Associate Professor Chelsea D. Specht studies the evolution and natural diversity of plants. For hundreds of millions of years, plants have been diversifying into a large array of species, resulting in the humble dandelion and the mighty redwoods. Her lab seeks to understand the forces that cause and sustain this high diversity of plant life. The Specht lab uses a variety of methods in their research, including systematics, developmental genetics and molecular evolution.
|Brian Staskawicz||Plant Immunity|
Professor Brian Staskawicz studies plant immunity against disease. His lab elucidates the molecular basis of this immunity from the perspective of both the pathogen and the plant host. His findings and cutting-edge methods have answered many questions in this field. The Staskawicz lab has also started studying molecular plant pathology to engineer durable resistance in crop species, which can increase crop production.
|Renee Sung||Plant Growth and Development|
Professor Renee Sung studies the development and growth of plants. She researches how plants regulate their development and control cell differentiation (when a cell becomes specialized into a more specific cell type). One of the questions she is trying to answer is, “What controls cell growth in plants?” Currently, she is focusing on how changes in the activity of a flowering gene affect shoot development in Arabidopsis.
|Michi Taga||Microbial interactions, Cofactor Synthesis|
Assistant Professor Michi Taga researches how microbes share nutrients. Microbes, like any other living organisms, live in complex communities that contain many species. The Taga Lab researches how microbes synthesize and exchange small molecules. In particular, the lab researches a class of compounds called corrinoids, which includes Vitamin B12.
|John Taylor||Mushrooms, Fungi|
Professor John W. Taylor studies fungi and their evolutionary relationships. Fungi are a large group of organisms that include both edible species, such as the Portobello mushroom, but also harmful species such as Cryptococcus, which causes meningitis. The Taylor research group focuses on the kind of fungi that cause human diseases. Their research has high potential for future innovations in fungal disease treatment and human health.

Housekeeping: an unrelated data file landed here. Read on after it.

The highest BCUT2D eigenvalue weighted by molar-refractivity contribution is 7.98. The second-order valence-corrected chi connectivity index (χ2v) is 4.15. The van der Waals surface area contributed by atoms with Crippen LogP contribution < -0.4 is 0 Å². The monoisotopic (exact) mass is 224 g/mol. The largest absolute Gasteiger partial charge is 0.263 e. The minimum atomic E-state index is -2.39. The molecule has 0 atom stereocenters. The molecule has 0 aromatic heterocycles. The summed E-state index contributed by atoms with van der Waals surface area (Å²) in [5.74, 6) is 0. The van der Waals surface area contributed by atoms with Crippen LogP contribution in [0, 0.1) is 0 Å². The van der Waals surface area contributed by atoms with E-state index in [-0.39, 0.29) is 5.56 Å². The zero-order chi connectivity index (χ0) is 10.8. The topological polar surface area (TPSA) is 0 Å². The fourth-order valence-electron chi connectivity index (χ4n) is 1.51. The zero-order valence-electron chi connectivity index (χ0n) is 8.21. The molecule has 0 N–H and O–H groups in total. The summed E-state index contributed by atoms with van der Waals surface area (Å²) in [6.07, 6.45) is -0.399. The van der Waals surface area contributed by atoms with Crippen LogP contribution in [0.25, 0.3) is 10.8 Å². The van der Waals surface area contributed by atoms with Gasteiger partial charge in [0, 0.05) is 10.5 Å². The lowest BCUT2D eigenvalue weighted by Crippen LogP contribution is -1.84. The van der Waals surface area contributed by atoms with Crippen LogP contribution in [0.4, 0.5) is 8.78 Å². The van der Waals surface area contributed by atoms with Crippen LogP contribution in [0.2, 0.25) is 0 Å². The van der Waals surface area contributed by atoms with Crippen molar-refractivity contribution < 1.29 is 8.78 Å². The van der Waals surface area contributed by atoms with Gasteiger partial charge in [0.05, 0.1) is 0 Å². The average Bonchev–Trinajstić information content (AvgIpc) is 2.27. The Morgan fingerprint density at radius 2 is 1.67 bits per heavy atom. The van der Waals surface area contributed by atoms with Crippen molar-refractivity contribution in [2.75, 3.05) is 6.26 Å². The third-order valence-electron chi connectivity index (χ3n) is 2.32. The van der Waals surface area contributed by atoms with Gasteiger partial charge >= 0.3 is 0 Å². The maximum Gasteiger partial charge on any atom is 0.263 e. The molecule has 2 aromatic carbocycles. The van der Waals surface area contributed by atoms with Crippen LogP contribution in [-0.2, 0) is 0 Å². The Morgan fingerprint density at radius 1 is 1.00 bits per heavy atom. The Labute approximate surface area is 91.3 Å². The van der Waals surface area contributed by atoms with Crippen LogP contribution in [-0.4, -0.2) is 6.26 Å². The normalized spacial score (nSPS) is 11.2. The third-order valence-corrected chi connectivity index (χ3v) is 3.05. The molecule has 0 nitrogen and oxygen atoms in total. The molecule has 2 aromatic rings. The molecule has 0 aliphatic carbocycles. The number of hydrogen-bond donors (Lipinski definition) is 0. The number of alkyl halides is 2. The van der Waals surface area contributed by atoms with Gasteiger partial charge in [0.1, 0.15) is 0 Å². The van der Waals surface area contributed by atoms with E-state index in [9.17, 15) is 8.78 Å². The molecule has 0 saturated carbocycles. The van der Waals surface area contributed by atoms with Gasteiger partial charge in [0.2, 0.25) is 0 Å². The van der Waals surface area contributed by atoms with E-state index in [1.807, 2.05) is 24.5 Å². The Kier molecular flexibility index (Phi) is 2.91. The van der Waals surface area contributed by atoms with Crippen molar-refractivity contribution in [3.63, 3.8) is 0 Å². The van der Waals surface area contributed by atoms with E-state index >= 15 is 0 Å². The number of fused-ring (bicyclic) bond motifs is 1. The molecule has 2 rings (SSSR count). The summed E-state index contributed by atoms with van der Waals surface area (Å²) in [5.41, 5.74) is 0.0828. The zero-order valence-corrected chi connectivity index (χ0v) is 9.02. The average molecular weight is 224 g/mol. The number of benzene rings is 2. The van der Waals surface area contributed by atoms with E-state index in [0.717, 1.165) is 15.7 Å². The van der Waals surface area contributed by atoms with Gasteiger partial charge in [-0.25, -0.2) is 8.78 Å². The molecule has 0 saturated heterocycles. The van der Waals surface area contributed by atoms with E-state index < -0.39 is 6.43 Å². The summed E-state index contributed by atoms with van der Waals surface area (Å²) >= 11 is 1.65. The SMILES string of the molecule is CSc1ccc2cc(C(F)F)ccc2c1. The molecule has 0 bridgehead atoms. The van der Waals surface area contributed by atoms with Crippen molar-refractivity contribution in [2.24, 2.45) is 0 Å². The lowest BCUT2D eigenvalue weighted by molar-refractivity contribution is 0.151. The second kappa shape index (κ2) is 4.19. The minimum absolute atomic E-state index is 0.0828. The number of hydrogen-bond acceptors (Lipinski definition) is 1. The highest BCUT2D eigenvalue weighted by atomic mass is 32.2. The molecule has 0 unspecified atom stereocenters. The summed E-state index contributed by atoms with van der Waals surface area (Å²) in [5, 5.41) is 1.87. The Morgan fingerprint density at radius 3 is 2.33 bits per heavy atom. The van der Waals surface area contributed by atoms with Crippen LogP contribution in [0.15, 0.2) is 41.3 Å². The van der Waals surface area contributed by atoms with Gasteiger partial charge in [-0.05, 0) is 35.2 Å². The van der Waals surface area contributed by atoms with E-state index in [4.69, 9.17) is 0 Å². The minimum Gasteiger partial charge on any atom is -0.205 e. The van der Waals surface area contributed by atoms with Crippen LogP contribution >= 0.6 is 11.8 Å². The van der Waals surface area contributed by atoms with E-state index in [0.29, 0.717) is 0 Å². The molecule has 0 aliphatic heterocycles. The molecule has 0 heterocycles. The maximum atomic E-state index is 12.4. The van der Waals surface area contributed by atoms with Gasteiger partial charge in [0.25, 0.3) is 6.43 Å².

|Norm Terry||Cleanup of Environmental Pollutants|
Professor Norman Terry uses constructed wetlands to clean up wastewater contaminated with agricultural and industrial pollutants. HIs research on phytoremediation, using plants to clean up the environment, is multidisciplinary and ranges from the molecular to the field level. His lab was one of the first in the world to demonstrate the use of transgenic plants to remove contaminants from soil under field conditions.
Associate Professor Mary WIldermuth studies the interactions between plants and microbes. Plants, like humans, are continuously exposed to disease-causing microbes -- 14% of crops worldwide are lost to microbial disease each year. Conversely, there are also good microbes that can increase crop production. By understanding the complex interactions between plants and microbes, the Wildermuth Lab can predict how these interactions may change in response to altered environmental conditions. Wildermuth seeks to maintain the productivity of crops by augmenting the plant’s own responses. In addition, her basic research on phytohormones and plant disease resistance has led to implications for human innate immunity.
|Pat Zambryski||Genetic Engineering and Cell-Cell Connections|
Professor Patricia Zambryski does research in both microbial biology and plant biology. In microbial biology, she researches how Agrobacterium, a genus of Gram-negative bacteria, transfers DNA to plants. Because of this unique transformation ability, Agrobacterium has been used for genetic engineering. Professor Zambryski also studies how plant cells communicate with each other through unique plant-specific intercellular structures called plasmodesmata.
Associate Professor Daniel Zilberman studies chromatin, which is a mass of DNA and protein that forms chromosomes when condensed. His lab seeks to understand how chromatin components are interrelated and integrate to regulate transcriptional activity. He uses a variety of tools (genetics, biochemistry, genomics, computational analysis) to study chromatin, DNA and proteins.
|David Zusman||Bacterial Behavior|
Professor David Zusman studies motility and behavior in the bacterium Myxococcus xanthus. The Zusman lab uses a variety of integrated approaches that combine biochemistry, genetics and cell biology. The lab has been successful in answering many fundamental questions concerning the complex life cycle of M. xanthus. They have focused specifically on the Frz system as the probable master regulator of directional control in M. xanthus.